By Christina Fuoco-Karasinski
When Mark Teahen left Major League Baseball during Spring Training of 2014, he and his wife, Lauren, took a trip to Italy to consider the sport in the European country.
“We heard from a friend in Italy that you don’t make money, but it would be a way for us to see Italy and not go broke doing it,” he says. “We thought it would be a fun way to put a cap on my playing career.”
Instead, they fell further in love with wine after stumbling upon Enoteca Falorni, a wine bar in Chianti that once housed the first major winery in the region.
“I fell in love with the culture,” he says. “The team offered a contract, but I decided I was kind of burned out. If I’m not going to be playing for a big-league job in the United States, I figured I would take some time off.”
The most interesting to the Teahens: Enomatic wine dispensing systems. Each bottle was attached to a tap that dispensed the wine, delivering the quality equivalent to a newly opened bottle for up to four weeks. They regulated the temperature as well as the quantity by offering a full pour, a taste, or what the Italian word “sorso” means—a sip.
At Enoteca Falorni, there were 100-plus wines available to taste, organized in 13 different sections by region or type of wine.
“It was self-serve, what I like to call a ‘wine buffet,’” he says. “We purchased a card for the dollar amount we wanted, grabbed a glass and started tasting.”
Lauren adds, “It was really a unique and fun experience.”
The Teahens wanted to bring this idea to the United States, but they didn’t know the first thing about running a wine bar. So, the couple literally googled business plan.
“We substituted in what might work for a wine bar,” Mark says. “We went to the (Scottsdale) Quarter and a few other locations. We weren’t married to doing it, but we found a good location at the Quarter. We took a chance on the idea.”
Sorso Wine Room at the Scottsdale Quarter is a labor of love for the Teahens, who visit the wine bar daily. Lauren worked with the architects to create the look and feel that she and Mark wanted.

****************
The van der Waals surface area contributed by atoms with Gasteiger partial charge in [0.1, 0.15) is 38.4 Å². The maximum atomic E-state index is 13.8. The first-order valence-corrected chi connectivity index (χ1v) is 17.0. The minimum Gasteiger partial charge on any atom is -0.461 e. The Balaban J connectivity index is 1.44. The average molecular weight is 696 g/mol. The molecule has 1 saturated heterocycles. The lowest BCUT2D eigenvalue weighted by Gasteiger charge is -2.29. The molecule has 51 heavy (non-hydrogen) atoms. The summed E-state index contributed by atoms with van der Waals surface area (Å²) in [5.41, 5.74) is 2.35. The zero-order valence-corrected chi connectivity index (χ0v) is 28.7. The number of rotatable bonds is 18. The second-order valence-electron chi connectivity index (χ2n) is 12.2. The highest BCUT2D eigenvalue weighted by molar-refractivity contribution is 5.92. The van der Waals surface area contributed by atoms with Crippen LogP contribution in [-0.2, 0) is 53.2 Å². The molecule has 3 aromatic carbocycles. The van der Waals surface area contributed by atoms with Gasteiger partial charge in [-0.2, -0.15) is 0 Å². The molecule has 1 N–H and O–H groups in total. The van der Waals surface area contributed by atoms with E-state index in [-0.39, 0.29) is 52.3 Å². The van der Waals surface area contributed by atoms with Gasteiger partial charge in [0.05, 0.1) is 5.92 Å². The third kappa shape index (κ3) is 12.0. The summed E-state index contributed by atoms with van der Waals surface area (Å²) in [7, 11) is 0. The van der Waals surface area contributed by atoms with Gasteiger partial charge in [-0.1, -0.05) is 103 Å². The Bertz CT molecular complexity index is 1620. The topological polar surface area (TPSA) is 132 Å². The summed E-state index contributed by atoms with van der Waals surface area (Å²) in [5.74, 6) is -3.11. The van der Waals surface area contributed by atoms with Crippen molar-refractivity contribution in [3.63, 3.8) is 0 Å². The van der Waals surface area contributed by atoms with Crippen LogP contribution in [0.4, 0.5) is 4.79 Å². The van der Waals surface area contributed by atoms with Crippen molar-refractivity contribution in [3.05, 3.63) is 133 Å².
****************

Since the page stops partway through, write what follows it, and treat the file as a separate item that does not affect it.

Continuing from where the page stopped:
The menu evolved as they learned about wines, as has the food. Initially, the Teahens were just going to offer charcuterie boards.
The menu offers shareables like shishito peppers ($11), house citrus-marinated olives ($7) and Mediterranean nachos ($12/$16) with mozzarella, feta, basil pesto, sun dried tomato pesto, tomatoes and kalamata olives on lavash chips.
Bruschetta is, indeed, on the menu ($10 to $22) with roast beef, burrata, prosciutto de parma, salami, serrano ham, smoked salmon, mozzarella, olive tapenade, hummus, tomato, sun-dried tomato pesto, green apple, gorgonzola, mixed berries, strawberry and a rotating selection.
Salads are served ($12 to $15), and 11 “sandos” or sandwiches. The TAPP is shaved turkey breast, brie, fig jam and arugula ($14), salmon PLT ($15) with smoked salmon, pancetta, avocado, sliced tomato and mixed greens in a lemon vinaigrette.
Flatbreads wrap the menu ranging from “the usual” to “il mare” with olive oil, lump crab meat, asparagus, sliced tomato, mozzarella and lemon zest ($12 to $15).
“People still come in for the bruschetta,” he says. “‘The Dip’ does well. It’s a collection of goodness and cheese.”
The COVID-19 pandemic has been slightly challenging for Sorso, which is 6 years old.
“We turned it into a grocery store,” he says. “We had grocery store kits and stuff like that. People were extremely gracious with our tips. We’ve built a really nice community who come in and enjoy Sorso as usual. People like the atmosphere and the food.
“But it’s been an extremely tough year for everyone We made it through that first shutdown. Our staff has done a great job. We’re doing everything we can do to stay open. We’ve tried to be creative with our staff. None of these rules and mandates are their idea.”
Sorso Wine Room
At the Scottsdale Quarter
15323 N. Scottsdale Road,
Suite 150, Scottsdale